Intuition: Methods and Recent Findings
The aim of this workshop was to strengthen the theoretical and methodological foundations of the study of intuition in judgment and decision making, as a sequel to the publication of Foundations for Tracing Intuition, edited by Andreas Glöckner and Cilia Witteman (Psychology Press, 2010). Many of the contributors to that book participated in this workshop, including those reviewers who contributed by being enthusiastic on the back cover of the book. There were some 35 participants, with 10 talks and 12 posters.
Andreas Glöckner, in his introductory talk, gave an overview of the methods currently most used to study intuition, and of the distinction of 4 types of intuition made in our book. He then discussed his favourite model: parallel constraint satisfaction – a model that most parsimoniously describes the different intuitive processes. In three invited talks, we then heard what happens when you intuit: you recognise rather than implement opportunities and it seems that managers’ ability to intuit is important for the success o fcompanies (Eugene Sadler-Smith), we learned that people perform better when problems are presented as sequentially simulated outcomes which allows learning from experience (Robin Hogarth), and we were informed that there sometimes seem to be advantages of “unconscious thinking” (Maarten Bos).
The posters were at least as interesting as the talks, and it was indeed very stimulating to read and discuss them in the sunny garden of the MPI building.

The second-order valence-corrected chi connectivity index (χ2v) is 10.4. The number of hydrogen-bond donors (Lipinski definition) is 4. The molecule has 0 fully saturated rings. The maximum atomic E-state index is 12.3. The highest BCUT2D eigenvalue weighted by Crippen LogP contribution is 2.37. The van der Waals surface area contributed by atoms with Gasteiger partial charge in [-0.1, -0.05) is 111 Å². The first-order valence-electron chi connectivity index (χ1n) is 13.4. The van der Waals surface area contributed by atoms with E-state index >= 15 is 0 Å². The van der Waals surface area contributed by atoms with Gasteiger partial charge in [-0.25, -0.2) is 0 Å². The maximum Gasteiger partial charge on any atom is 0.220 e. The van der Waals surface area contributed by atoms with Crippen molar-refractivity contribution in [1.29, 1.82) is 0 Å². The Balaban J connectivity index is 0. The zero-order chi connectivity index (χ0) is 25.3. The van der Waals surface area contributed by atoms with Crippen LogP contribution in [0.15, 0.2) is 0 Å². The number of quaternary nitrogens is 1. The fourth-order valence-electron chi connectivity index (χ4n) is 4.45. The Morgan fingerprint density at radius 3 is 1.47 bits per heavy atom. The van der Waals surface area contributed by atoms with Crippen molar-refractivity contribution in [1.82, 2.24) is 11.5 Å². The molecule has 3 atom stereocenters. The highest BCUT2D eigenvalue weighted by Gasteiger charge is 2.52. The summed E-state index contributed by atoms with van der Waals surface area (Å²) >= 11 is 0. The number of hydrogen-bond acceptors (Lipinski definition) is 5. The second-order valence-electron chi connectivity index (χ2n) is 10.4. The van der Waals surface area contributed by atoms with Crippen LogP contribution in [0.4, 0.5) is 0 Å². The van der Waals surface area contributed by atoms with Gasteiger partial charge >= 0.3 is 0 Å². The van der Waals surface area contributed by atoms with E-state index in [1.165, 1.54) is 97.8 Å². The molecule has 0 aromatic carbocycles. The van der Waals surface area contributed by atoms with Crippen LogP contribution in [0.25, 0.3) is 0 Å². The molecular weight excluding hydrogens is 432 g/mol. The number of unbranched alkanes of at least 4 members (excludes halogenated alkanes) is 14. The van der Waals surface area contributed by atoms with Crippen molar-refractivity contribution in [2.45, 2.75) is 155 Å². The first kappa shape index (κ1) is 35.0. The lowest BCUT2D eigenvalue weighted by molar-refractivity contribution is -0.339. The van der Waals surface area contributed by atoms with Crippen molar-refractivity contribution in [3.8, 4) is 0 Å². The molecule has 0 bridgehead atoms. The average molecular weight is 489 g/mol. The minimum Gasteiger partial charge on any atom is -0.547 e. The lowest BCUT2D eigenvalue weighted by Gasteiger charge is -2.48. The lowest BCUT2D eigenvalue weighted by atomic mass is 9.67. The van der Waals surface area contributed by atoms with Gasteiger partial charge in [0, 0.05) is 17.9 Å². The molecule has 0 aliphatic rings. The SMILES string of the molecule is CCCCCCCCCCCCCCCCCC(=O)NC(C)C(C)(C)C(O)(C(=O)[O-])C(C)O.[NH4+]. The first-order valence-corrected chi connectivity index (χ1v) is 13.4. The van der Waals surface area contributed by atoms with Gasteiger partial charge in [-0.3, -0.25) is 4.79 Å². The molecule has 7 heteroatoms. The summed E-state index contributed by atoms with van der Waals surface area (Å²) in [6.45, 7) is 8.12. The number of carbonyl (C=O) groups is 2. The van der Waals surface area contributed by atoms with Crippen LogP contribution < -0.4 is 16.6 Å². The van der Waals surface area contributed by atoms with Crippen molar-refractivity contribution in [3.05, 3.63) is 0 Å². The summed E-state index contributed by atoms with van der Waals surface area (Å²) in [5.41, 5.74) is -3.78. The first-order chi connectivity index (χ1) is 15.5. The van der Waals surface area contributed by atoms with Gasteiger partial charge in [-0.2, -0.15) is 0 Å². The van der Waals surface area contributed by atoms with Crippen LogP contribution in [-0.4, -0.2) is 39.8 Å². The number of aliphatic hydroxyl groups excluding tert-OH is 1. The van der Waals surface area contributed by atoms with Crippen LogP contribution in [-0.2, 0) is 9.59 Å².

The topics of the afternoon talks were fluency (Sascha Topolinski), causal induction (York Hagmayer), truth (Christian Unkelbach), loss aversion (Eldad Yechiam), a reinforcement heuristic (Anja Achtziger) and mood and attitudes (Marieke De Vries); all in relation to a distinction between deliberate and intuitive processes. The workshop was concluded with a very lively discussion of, broadly, the advantage of using the term ‘intuition’ in psychological research and its subdivision in four types of underlying processes. Some in the group were very happy that ‘heuristics’ were not included in the categorisation, others would like to have seen it there. As was to be expected, we then ended up with definition issues. The general conclusion was that we are happy with the inclusion of scientific studies of intuitive processes, a recognition that intuition is not a uniform concept, and that more research is needed.
We want to thank EADM for its sponsoring and all attendees for their inspired and inspiring contribution.
Arndt Bröder, Andreas Glöckner & Cilia Witteman